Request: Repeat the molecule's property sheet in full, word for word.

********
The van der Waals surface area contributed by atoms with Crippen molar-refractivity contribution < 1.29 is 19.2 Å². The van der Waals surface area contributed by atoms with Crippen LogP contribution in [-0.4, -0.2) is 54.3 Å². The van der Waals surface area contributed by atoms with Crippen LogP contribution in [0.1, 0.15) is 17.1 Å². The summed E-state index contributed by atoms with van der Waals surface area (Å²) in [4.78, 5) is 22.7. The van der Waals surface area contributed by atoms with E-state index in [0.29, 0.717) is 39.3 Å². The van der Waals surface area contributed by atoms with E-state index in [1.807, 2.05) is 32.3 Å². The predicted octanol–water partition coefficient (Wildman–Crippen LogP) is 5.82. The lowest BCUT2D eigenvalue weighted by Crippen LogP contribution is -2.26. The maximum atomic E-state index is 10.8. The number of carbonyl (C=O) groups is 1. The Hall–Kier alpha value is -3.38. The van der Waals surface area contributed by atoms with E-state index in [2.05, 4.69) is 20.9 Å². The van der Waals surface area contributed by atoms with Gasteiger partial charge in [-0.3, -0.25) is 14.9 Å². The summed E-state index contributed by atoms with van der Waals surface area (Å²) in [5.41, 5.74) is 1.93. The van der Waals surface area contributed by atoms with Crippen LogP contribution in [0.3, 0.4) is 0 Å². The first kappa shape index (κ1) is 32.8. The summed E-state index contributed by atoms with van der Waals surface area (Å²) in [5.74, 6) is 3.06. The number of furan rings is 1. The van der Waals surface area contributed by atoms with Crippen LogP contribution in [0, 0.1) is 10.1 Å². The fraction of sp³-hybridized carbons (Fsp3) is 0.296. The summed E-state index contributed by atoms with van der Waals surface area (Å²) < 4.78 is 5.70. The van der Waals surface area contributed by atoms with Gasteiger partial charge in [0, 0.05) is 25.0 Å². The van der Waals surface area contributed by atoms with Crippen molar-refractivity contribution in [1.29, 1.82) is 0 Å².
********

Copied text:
The van der Waals surface area contributed by atoms with Crippen molar-refractivity contribution < 1.29 is 19.2 Å². The van der Waals surface area contributed by atoms with Crippen LogP contribution in [-0.4, -0.2) is 54.3 Å². The van der Waals surface area contributed by atoms with Crippen LogP contribution in [0.1, 0.15) is 17.1 Å². The summed E-state index contributed by atoms with van der Waals surface area (Å²) in [4.78, 5) is 22.7. The van der Waals surface area contributed by atoms with E-state index in [0.29, 0.717) is 39.3 Å². The van der Waals surface area contributed by atoms with E-state index in [1.807, 2.05) is 32.3 Å². The predicted octanol–water partition coefficient (Wildman–Crippen LogP) is 5.82. The lowest BCUT2D eigenvalue weighted by Crippen LogP contribution is -2.26. The maximum atomic E-state index is 10.8. The number of carbonyl (C=O) groups is 1. The Hall–Kier alpha value is -3.38. The van der Waals surface area contributed by atoms with E-state index in [2.05, 4.69) is 20.9 Å². The van der Waals surface area contributed by atoms with Gasteiger partial charge in [-0.3, -0.25) is 14.9 Å². The summed E-state index contributed by atoms with van der Waals surface area (Å²) in [5.41, 5.74) is 1.93. The van der Waals surface area contributed by atoms with Crippen LogP contribution in [0.3, 0.4) is 0 Å². The first kappa shape index (κ1) is 32.8. The summed E-state index contributed by atoms with van der Waals surface area (Å²) in [5.74, 6) is 3.06. The number of furan rings is 1. The van der Waals surface area contributed by atoms with Crippen LogP contribution in [0, 0.1) is 10.1 Å². The fraction of sp³-hybridized carbons (Fsp3) is 0.296. The summed E-state index contributed by atoms with van der Waals surface area (Å²) < 4.78 is 5.70. The van der Waals surface area contributed by atoms with Gasteiger partial charge in [0, 0.05) is 25.0 Å². The van der Waals surface area contributed by atoms with Crippen molar-refractivity contribution in [1.29, 1.82) is 0 Å².